lay low

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English[edit]

Verb[edit]

lay low (third-person singular simple present lays low, present participle laying low, simple past and past participle laid low)

  1. (transitive, informal) To topple; to cause to fall; (of a person) to knock out.
    He was laid low by a vicious blow to the head.
    • The dragon's ire, more fierce than fire, laid low their towers and houses frail. —J.R.R. Tolkien, The Hobbit
  2. (intransitive, informal) The past tense of lie low).
    Future: 'I’m going to lie low for a while in case the police come looking.
    Present: 'I'm lying low while the police are looking.
    Past: 'I lay low yesterday when the police came looking.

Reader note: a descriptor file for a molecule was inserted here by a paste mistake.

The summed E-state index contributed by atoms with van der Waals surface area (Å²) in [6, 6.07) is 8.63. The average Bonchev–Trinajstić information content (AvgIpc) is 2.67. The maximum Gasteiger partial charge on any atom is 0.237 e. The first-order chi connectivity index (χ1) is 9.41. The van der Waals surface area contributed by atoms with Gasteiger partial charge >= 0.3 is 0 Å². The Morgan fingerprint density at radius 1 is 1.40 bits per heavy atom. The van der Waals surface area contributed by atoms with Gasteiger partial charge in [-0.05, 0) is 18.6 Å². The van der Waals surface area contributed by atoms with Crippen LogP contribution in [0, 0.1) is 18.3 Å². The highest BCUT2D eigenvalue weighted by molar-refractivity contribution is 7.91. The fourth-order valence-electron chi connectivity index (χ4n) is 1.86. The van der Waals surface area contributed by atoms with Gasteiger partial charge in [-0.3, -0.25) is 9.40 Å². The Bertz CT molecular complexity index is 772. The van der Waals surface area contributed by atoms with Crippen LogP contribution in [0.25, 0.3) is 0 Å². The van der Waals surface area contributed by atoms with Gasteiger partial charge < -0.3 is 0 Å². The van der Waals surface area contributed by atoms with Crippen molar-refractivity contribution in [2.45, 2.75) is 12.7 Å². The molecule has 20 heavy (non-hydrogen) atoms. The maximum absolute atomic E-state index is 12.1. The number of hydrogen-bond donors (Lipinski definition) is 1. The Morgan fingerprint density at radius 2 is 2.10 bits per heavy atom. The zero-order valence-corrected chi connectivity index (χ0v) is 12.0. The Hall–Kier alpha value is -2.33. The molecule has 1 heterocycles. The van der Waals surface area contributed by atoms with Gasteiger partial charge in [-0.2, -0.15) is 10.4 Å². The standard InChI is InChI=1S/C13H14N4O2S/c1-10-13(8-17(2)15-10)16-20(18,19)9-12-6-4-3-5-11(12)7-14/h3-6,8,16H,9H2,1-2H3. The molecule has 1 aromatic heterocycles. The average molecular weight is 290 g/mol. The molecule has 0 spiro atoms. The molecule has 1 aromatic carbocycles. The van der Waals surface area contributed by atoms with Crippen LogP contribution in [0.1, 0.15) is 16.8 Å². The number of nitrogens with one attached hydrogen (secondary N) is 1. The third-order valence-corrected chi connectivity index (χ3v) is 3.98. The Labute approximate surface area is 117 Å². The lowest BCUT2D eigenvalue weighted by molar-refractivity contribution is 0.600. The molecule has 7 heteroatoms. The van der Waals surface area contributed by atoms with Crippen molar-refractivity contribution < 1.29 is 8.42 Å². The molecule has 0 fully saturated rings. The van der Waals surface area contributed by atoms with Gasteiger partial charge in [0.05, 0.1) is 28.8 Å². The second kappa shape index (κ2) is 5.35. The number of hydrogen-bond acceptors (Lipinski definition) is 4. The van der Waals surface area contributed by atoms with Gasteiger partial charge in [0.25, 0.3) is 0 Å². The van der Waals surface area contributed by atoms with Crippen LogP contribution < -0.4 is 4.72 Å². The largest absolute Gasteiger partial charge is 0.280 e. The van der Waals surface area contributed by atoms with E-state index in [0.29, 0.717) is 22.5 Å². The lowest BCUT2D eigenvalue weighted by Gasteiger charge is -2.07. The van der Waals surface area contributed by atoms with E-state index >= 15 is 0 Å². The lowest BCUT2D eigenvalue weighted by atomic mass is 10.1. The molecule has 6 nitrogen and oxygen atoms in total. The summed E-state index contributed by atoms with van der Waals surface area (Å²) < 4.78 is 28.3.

Past perfect: 'I have lain low when police have come looking.

Usage notes[edit]

  • The verb to lay is a transitive verb, which means it requires an object (such as an egg). In this case the word 'low' could be substituted for any prepositional phrase, such as in the straw.
  1. Future: 'The hen is going to lay an egg low.'
    Present: 'The hen is laying an egg low.'
    Past: 'The hen laid an egg low.'
    Past perfect: 'The hen had laid an egg low.'
  • The confusion between lie low and lay low stems from the fact that the past tense of to lie (intransitive verb) is lay; whereas the past tense of to lay (transitive verb) is laid. Also, in this case lie low is an idiom so both words must be used together; this is consistent with many other idioms, such as 'hurry up,' for example.
  • When hiding out, the verb to lie is the appropriate choice. Similarly, the verb to lie is the correct choice for 'going to lie down,' which has the identical pattern of verb tense usage as going to lie low for exactly the same reasons.

Synonyms[edit]